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COST Stock Current low price won’t last like most Costco offers


Costco Wholesale Corporation (NASDAQ:COST) stock has a well-deserved reputation for breaking all retail rules. This refusal to play the same game as other retailers has paid off well for long-term COST stock investors.

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Their stocks have generated a very respectable 191% gain over the past five years. If you factor in the pullback that has hit COST year-to-date, the number is actually 255%. This retreat – and the opportunity it offers – is what I’m looking at today.

Like I said, Costco doesn’t follow the same playbook as other retailers. The company’s business model puts it in an advantageous position even in the face of challenging economic factors like interest rates and inflation fears that have wreaked havoc on the stock market in 2022.

COST stock was hit by these fears. It is not immune to a broad reaction to economic concerns. But in the case of Costco, seeing its shares beaten represents a rare opportunity to buy at a discount. Here’s why now is the time to add COST stocks to your long-term growth portfolio.

Costco’s Different Way of Doing Things

Costco defies traditional retail rules in many ways. Much of Costco’s appeal is in its groceries, but it also offers clothing, televisions, computers, tires, and more. Despite the wide range of retail land (and physical space) that a Costco store covers, the number of products you’ll find inside is surprisingly limited.

In 2020, the average American supermarket carried over 31,000 different items. By comparison, Costco stores carry about 4,000. In addition to “breaking the rules,” many of these items are carried for a limited time and then removed.

Shopping at your local grocery store or department store is free. Anyone can just walk in, grab a cart and start shopping. Costco is for members only. Shopping at a Costco store requires paying a subscription.

This has an interesting effect on consumers. In 2017, the Financial item interviewed Allison Johnson, then a professor of business with a focus on consumer psychology at Western University’s Ivey Business School. Professor Johnson explained the effect of this paid Costco membership:

“Once you’ve paid to belong to something, once there’s a cost of entry, you attach more strongly to it. There is a psychological sunk cost and exclusivity. They check your card at checkout. It gives the impression that something special is going on in there.

All of these factors work in Costco’s favor through tough times and good times alike. Selling large quantities of limited items gives Costco more leverage with suppliers of those products. They will be more reluctant to pass on the increased costs than they would with a retailer where their product is one of more than 30,000 on store shelves. Customers who pay for a subscription will be even more determined to get their money’s worth as inflation and interest rates bite.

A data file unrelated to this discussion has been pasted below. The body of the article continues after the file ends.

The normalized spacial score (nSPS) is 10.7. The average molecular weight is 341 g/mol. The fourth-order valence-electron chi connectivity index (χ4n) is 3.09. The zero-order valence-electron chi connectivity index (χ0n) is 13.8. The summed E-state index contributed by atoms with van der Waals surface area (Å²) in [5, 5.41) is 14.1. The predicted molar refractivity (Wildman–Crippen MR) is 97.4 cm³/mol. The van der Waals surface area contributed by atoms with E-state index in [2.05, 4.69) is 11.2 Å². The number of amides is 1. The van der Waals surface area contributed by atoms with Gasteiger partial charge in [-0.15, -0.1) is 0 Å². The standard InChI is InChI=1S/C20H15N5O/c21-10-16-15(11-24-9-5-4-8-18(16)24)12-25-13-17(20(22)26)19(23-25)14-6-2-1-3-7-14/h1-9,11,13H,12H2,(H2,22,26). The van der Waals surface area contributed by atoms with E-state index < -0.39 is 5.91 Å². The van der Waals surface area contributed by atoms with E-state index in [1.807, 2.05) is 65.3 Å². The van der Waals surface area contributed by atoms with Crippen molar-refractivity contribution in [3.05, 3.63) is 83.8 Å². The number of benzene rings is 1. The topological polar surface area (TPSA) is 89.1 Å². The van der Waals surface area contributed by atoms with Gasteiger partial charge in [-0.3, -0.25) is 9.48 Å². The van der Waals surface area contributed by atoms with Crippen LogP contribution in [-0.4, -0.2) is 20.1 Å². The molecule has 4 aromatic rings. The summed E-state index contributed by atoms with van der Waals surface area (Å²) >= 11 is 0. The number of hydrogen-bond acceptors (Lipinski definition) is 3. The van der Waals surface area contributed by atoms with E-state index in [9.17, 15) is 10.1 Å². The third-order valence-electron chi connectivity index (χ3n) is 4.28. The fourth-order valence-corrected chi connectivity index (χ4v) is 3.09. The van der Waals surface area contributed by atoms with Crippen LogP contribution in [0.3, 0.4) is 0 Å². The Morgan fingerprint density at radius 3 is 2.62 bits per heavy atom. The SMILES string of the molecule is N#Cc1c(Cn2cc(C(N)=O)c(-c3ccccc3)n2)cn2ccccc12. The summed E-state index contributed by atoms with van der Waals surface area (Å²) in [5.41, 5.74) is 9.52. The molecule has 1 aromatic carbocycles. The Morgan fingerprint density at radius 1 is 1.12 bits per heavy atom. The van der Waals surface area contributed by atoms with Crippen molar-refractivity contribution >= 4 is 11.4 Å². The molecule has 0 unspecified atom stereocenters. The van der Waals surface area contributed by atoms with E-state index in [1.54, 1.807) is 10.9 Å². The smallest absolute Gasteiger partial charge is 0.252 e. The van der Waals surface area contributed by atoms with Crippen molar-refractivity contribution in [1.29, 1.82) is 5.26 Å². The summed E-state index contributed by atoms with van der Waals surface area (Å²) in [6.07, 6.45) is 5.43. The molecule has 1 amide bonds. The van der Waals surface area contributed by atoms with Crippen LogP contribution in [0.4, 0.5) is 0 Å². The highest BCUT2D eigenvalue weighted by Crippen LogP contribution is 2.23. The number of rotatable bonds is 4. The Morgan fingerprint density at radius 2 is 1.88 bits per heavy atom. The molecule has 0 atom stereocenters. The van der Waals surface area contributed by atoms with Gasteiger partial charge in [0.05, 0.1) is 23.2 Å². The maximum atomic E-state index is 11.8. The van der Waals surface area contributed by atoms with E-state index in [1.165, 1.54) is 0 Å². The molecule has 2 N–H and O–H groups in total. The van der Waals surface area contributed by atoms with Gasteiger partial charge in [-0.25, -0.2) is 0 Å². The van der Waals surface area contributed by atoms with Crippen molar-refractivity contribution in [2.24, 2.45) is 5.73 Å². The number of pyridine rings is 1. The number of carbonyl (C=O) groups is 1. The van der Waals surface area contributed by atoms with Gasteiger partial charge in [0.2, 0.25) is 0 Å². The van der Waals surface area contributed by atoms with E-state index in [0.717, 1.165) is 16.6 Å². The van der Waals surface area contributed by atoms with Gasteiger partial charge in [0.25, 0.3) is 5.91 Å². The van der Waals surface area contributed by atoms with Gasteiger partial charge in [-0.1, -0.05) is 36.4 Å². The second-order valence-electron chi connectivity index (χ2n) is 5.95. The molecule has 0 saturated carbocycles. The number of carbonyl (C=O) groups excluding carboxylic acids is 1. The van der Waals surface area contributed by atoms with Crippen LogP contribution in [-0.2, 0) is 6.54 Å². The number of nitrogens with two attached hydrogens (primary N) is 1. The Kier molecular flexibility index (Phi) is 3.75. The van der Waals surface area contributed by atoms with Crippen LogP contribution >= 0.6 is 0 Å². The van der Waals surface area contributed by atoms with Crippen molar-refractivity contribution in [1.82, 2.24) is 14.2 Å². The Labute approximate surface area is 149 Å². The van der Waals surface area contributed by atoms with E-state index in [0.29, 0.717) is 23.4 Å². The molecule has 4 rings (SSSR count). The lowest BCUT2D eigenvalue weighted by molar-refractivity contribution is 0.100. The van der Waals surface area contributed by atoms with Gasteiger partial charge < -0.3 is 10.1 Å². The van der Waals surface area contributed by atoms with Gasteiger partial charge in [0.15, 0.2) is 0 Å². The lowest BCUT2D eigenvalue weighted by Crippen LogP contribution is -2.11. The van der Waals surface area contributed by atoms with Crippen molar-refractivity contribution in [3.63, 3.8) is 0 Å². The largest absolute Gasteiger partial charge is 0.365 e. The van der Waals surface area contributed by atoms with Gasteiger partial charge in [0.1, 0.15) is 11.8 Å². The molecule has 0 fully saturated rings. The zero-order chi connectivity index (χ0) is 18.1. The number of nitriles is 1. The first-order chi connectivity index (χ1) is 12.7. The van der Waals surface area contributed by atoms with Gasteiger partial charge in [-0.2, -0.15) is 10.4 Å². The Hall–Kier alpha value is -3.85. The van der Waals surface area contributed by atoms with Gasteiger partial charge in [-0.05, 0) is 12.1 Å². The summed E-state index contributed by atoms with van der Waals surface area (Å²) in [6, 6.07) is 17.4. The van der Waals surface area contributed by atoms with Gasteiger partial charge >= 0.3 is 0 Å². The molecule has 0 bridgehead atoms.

Rising inflation and interest rates have a benefit for Costco

As I wrote several weeks ago, there is another reason why rising inflation and interest rates have an advantage for Costco. Under these conditions, a classic consumer coping strategy is to save money by buying in bulk. This reduces the number of trips to the store, but more importantly, it reduces overall costs. Costco is considered the gold star for bulk buying opportunities.

In its first quarter 2022 results (released last December), Costco added 800,000 new paying members. Equally important, it retains these members, with annual renewals at 91.6% in the United States and Canada. Sales were also up 16.7% year over year.

Even large items like televisions have a potential advantage for Costco. When rising prices and interest rates make buying the latest big-screen TV from an electronics retailer expensive, Costco offers lower-cost alternatives. Many may be last year’s models, but they’re premium brands and priced low enough that financing isn’t even necessary.

Inflation hasn’t taken a bite out of Costco’s business. On the contrary, it becomes a catalyst for more consumers to buy a membership.

The essential

Costco does just fine in “normal” times. It thrived during the pandemic, when shoppers stocked up on essentials while minimizing travel. And so far so good as inflation and the threat of higher interest rates are starting to bite.

The current decline in COST actions is not without precedent. Stocks have stumbled several times over the past five years. But the downturn doesn’t last long and they always come back strong. In fact, that’s the history of COST stock since 2010. In case you’re wondering, it’s grown nearly 750% since then.

If you’re looking for a long-term growth stock you can rely on for your portfolio, COST should be on your list. It gets a strong “A” grade in portfolio binder. The current price, which has shares down 9% year-to-date, is a chance to add it to a Costco-sized discount.

At the date of publication, Louis Navellier had a long position in COST. Louis Navellier has held (neither directly nor indirectly) any other position in the securities mentioned in this article. The InvestorPlace research staff member primarily responsible for this article has not held (directly or indirectly) any position in the securities mentioned in this article.

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